The state of local business


By Andrea Cordle
Southwest Editor

The city of Grove City is reaching out to the business community to gain insight into the impact business owners are facing with the coronavirus pandemic.

At the April 20 virtual council meeting, Kyle Rauch, the city’s development director, presented a business outreach summary.

“We want to understand what they (business owners) are facing and make them aware of resources,” said Rauch.

According to Rauch, the development department reached out to about 300 businesses in the community, or nearly one third of city establishments. Business owners were asked about staffing and the supply chain. While some businesses have been greatly impacted by the virus and subsequent stay-at-home orders by Ohio Governor Mike Dewine, others are doing well.

Based on the report, quick service food establishments that do most of their business out the window are doing well. Some have reduced hours but still report high sales. Pizza shops are also reportedly doing very well, some even hiring more delivery drivers.

While some food service businesses are doing well, the dine-in restaurants have faced a larger impact.

Grove City Mayor Richard “Ike” Stage said he spoke with a representative from a Stringtown Road restaurant that went from 130 employees down to 25.

“It’s pretty much the same with all the major restaurants,” said Stage.

According to Rauch, some establishments have been able to switch to carry-out and delivery, which has helped the bottom line, as has allowing alcohol sales. These establishments have also seen a reduction in hours and furloughed employees.

The industrial businesses overall are faring well. This includes manufacturing and logistics or distribution companies.

“This industry remains pretty healthy,” said Rauch. “Anything that deals with logistics is doing well.”

Commercial and retail businesses have been impacted by the COVID-19 response. The retail establishments that remain open have had to reduce hours of operation and furlough some employees. Some retail businesses have been able to offer online sales, or in some cases curb side pickup.

Grocery stores have reported that they are doing well, some are even hiring to keep up with demand. According to Rauch, most grocery stores have not run into issues with the supply chain except for cleaning supplies.

The industries who have seen a more significant impact to business is in the areas of accommodation and service. Some accommodation-based businesses (hotels and lodging) have been closed since the start of April. Of those that remain open are reporting an average of 21.5 percent occupancy.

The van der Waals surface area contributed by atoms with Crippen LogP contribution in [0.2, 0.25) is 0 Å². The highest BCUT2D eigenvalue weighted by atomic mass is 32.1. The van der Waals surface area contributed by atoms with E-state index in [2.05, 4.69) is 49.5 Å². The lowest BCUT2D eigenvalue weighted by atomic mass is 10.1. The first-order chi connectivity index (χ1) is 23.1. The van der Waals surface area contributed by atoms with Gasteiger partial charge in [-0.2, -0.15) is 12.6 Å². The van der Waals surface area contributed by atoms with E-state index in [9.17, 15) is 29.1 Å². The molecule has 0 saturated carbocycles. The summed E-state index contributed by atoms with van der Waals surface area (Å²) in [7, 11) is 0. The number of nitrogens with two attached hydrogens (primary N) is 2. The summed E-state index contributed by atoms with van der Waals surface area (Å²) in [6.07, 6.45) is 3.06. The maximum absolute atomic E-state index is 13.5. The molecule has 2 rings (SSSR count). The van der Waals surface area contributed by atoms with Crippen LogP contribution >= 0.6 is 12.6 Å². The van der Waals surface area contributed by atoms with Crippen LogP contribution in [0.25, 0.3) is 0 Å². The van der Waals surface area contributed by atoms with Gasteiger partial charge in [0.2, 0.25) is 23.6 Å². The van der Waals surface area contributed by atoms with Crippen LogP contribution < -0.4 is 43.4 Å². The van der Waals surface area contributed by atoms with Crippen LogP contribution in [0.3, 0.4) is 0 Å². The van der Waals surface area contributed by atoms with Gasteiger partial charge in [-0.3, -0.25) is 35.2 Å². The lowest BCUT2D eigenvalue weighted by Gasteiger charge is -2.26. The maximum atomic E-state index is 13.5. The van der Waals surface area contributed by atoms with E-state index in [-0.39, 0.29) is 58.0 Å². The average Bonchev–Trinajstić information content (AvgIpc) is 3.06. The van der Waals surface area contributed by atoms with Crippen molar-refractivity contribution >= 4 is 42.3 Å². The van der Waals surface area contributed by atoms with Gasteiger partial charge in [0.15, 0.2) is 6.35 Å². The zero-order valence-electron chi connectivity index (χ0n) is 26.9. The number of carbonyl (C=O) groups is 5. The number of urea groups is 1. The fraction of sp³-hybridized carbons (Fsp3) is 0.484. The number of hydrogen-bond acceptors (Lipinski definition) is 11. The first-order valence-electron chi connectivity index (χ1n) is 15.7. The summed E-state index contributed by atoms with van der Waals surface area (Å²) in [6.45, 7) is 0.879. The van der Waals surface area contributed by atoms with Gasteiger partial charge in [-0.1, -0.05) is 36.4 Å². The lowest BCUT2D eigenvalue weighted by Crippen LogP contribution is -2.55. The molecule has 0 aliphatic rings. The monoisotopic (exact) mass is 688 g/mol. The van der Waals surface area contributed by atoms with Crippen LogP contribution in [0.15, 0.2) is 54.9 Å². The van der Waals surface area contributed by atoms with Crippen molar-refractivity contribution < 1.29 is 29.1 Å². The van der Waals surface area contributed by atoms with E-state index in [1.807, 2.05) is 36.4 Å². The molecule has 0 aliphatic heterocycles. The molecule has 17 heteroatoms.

“That is a very declined occupancy rate,” said Rauch.

The service-based businesses, like beauty salons, childcare centers, movie theaters and fitness centers have been greatly impacted and most have been closed.

“About 35 percent of these types of businesses are critical,” said Rauch.

The development director said dental offices are closed, only seeing patients with an emergency. He said some of these establishments have had to make budget cuts. The only service industry that is reportedly doing well is auto repair shops.

One geographic area in Grove City has been particularly hard hit on the business front – Town Center area businesses, with mostly sole proprietor retail and service shops.

“Their pains are magnified,” said Rauch.

According to Rauch, the retail shops have been significantly impacted by the shut down order, affecting the owner’s ability to pay rent.

The city’s administration offered a list of resources that could be pursued by these small businesses, like loans from Small Business Administration, the Economic Injury Disaster Loan and the Paycheck Protection Program. In addition, Stage said the city’s administration is looking at “more dramatic” funding measures for Town Center businesses but did not elaborate on what that would include.

Councilman Ted Berry suggested using the already established Town Center grant program to help business owners.

“We need to help the small businesses downtown,” he said.

Rauch said the administration was reviewing all options.

For more information on assistance for businesses in Grove City, visit


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